“Think about an angry trucker who is communicating with a terminal operator about a specific issue, like a suspension or an M&R bill,” Smith said. “That’s not a very good way to build a relationship. The idea is get people in the meeting who can talk about strategy, rather than beating people up over incidents.”

A key factor, he said, is to focus on long-term actions and to get all interests in the room. That way, nobody can blame people who don’t show up, he said.

For example, Smith said the regular presence of the International Longshore and Warehouse union officials has been important to address questions such as gang size. A collaborative approach yielded valuable steps to address the computer interface for appointment systems and chassis availability, he added.

“Once you get someone in the room who actually knows what’s going on, there is a thirst for information,” Smith said. “It’s not at the first meeting, but by the third or fourth one there is a collaborative approach to problem solving.”

Oakland’s task force approach also has been taken by other ports, Smith noted.

As productivity progresses, there is a key challenge ahead.


"We have to figure out more ways to more efficiently handle growth,” said Noel Hacegaba, chief commercial officer at the Port of Long Beach, referring specifically to terminals in an era when vessel size continues to rise.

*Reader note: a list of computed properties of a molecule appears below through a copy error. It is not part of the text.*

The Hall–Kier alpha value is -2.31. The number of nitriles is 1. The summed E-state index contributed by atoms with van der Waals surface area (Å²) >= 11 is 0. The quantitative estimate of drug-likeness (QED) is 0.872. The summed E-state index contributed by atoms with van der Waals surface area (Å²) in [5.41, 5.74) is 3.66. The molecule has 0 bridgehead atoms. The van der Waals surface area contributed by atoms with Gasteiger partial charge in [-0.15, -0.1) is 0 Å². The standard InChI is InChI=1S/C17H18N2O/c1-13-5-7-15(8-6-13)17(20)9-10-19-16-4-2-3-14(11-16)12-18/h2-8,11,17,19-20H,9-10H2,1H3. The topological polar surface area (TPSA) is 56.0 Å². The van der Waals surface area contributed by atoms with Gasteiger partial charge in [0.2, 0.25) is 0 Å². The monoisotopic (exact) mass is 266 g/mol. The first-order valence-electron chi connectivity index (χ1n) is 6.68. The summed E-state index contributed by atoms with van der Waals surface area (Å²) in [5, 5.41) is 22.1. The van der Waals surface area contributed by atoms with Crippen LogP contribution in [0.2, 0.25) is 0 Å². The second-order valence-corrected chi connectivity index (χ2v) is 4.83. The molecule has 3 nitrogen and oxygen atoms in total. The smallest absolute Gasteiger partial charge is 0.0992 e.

“The problem isn’t that the ships are too big. It is that the terminals are too small,” he said, outlining next steps needed beyond progress such as chassis pools.

Some ocean carriers do their part by changing “block stowage” patterns to better suit terminal handling. Smoother handling is needed because efficient loading can reduce the number of “touches” by terminal operators from as many as eight to as little as two, he said.

Long Beach’s next step is doubling on-dock rail use to 50% over several years to speed cargo and reduce highway traffic. Growing the use of appointment systems also helps. Eight of 13 Southern California terminals now have them.

Hacegaba said the next step is to create a common set of business rules for appointment systems so that truckers can use a consistent set to optimize their productivity.

A common information portal for vessel arrivals will help, too, Hacegaba said. That’s being pilot tested now at the neighboring Los Angeles port.

Others underscored the importance of information process sharing and technology.